During her time at SECHS, Merlos-Pulley voiced that SCC has truly put the “community” in community college. Members of Sampson County, SCC, and SECHS have all greatly assisted her throughout her Juntos journey. However, in a quote, Merlos-Pulley especially wanted to thank Dr. Marvin Rondon, Dean of Student Services at SCC, for everything he has done for her during her time at SCC as both a student and an employee.
“Dr. Marvin Rondon has had the greatest influence, as a student and professionally,” Merlos-Pulley thanked. “He has always seen in me what I yet didn’t see in myself. Every time I say, ‘Do you really think I can do this?’ he says, ‘With your eyes closed and your hands tied behind your back’. I pass this on to my students by telling them, ‘¡Sí se puede!’ ‘Yes, it can be done!’”
Overall, though her life may be busy, Merlos-Pulley wouldn’t change the work she does with the Hispanic youth in North Carolina for the world. She highly recommends the Juntos program to any student within the Latino community and encourages them to become a part of the Juntos’ “familia,” so they and their families can learn and prepare to be academically successful and empowered in everything they do.
“The Latino youth in our community need to see that their time is not in the future– it is now,” Merlos- Pulley closed. “They need to see people who look like them, sound like them, and grew up like them having a successful and an impactful presence within their community. Latino families need to know that they can support their children’s academic success. I am truly right where I belong.”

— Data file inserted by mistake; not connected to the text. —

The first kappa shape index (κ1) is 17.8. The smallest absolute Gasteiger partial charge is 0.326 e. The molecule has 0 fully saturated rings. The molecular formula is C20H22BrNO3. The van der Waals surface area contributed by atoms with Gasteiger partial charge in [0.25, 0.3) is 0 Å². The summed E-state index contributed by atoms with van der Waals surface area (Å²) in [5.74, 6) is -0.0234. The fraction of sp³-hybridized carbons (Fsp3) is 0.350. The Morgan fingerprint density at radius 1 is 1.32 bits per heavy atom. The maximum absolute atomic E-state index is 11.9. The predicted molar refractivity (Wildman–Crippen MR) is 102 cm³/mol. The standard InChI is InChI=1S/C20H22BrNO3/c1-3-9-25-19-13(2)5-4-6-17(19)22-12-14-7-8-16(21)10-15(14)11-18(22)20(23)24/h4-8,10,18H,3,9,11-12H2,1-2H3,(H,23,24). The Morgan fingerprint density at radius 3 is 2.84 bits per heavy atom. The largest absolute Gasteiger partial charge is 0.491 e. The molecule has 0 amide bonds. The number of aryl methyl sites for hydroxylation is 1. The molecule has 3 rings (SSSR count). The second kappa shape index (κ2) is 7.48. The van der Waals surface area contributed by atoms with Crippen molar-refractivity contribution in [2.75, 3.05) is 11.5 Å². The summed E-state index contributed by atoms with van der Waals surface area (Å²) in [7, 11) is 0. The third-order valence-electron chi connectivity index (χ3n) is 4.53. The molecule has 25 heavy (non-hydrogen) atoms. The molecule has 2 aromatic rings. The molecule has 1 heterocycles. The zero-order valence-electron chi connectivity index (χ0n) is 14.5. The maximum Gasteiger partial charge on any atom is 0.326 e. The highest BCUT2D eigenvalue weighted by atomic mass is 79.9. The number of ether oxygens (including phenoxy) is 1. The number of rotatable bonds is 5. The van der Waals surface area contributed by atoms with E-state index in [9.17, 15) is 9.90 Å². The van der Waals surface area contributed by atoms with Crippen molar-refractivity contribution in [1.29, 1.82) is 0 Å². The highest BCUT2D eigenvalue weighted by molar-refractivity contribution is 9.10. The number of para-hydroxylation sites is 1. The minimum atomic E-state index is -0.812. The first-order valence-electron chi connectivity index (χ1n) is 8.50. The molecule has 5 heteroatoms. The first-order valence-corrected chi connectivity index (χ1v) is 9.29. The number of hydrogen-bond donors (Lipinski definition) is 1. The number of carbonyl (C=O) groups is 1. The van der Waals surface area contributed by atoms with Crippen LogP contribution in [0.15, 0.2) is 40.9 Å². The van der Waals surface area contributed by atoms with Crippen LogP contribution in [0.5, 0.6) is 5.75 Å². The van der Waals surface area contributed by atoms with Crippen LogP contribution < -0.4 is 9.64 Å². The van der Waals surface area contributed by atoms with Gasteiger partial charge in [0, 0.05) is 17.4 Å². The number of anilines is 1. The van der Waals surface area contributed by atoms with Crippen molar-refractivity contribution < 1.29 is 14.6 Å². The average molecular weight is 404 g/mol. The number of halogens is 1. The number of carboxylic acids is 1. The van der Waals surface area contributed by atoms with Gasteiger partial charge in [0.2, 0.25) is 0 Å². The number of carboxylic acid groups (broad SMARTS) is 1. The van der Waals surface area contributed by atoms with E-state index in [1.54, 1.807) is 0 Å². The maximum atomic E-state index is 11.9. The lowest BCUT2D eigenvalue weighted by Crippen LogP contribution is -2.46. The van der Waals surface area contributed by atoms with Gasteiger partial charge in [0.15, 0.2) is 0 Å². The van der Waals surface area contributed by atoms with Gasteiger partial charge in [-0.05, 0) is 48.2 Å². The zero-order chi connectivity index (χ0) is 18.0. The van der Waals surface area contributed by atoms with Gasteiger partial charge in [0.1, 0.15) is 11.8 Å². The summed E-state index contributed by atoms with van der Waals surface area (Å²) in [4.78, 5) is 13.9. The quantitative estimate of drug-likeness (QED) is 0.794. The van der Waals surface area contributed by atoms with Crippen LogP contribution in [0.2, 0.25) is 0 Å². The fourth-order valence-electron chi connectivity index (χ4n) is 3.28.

For more information about Sampson Early College High School or the Juntos program, visit www.sampsoncc.edu/earlycollege or https://juntos.dasa.ncsu.edu.
About Sampson Community College: Sampson Community College is a member of the North Carolina Community College System, located in Clinton, NC in Sampson County. The college offers many programs to include two-year degrees, college transfer, continuing education and workforce development options and early college education.
About Juntos: Juntos (pronounced “Who-n-toes”) means “Together” in Spanish and works to unite community partners to provide Latino 8-12th students and their parents with the knowledge, skills, and resources to prevent youth from dropping out of school and encourage families to work together to gain access to college. Initially developed at North Carolina State University in 2007, the Juntos Program is currently located in eight counties and has served over 10,000 students and families. https://juntos.dasa.ncsu.edu, 111 Lampe Drive, Campus Box 7301, Raleigh, NC 27695-7301. Email: email@example.com, Phone: 919.515.3854